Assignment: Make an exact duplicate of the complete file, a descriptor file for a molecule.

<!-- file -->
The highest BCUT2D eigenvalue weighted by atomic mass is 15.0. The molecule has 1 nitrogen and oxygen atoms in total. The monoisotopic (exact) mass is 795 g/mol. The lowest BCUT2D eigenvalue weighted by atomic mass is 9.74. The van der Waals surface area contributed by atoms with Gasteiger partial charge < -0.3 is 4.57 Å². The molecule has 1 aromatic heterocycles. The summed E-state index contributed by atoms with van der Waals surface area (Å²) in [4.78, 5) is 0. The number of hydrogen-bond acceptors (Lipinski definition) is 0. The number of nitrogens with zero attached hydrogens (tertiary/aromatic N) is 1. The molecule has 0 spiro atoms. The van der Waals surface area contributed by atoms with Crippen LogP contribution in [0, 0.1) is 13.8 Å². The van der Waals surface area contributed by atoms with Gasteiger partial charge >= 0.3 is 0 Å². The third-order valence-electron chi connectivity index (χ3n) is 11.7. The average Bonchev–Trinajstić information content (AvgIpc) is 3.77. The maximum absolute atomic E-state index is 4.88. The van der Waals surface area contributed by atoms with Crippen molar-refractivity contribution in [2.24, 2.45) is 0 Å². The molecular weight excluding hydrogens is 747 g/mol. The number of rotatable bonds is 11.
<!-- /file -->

The highest BCUT2D eigenvalue weighted by atomic mass is 15.0. The molecule has 1 nitrogen and oxygen atoms in total. The monoisotopic (exact) mass is 795 g/mol. The lowest BCUT2D eigenvalue weighted by atomic mass is 9.74. The van der Waals surface area contributed by atoms with Gasteiger partial charge < -0.3 is 4.57 Å². The molecule has 1 aromatic heterocycles. The summed E-state index contributed by atoms with van der Waals surface area (Å²) in [4.78, 5) is 0. The number of hydrogen-bond acceptors (Lipinski definition) is 0. The number of nitrogens with zero attached hydrogens (tertiary/aromatic N) is 1. The molecule has 0 spiro atoms. The van der Waals surface area contributed by atoms with Crippen LogP contribution in [0, 0.1) is 13.8 Å². The van der Waals surface area contributed by atoms with Gasteiger partial charge >= 0.3 is 0 Å². The third-order valence-electron chi connectivity index (χ3n) is 11.7. The average Bonchev–Trinajstić information content (AvgIpc) is 3.77. The maximum absolute atomic E-state index is 4.88. The van der Waals surface area contributed by atoms with Crippen molar-refractivity contribution in [2.24, 2.45) is 0 Å². The molecular weight excluding hydrogens is 747 g/mol. The number of rotatable bonds is 11.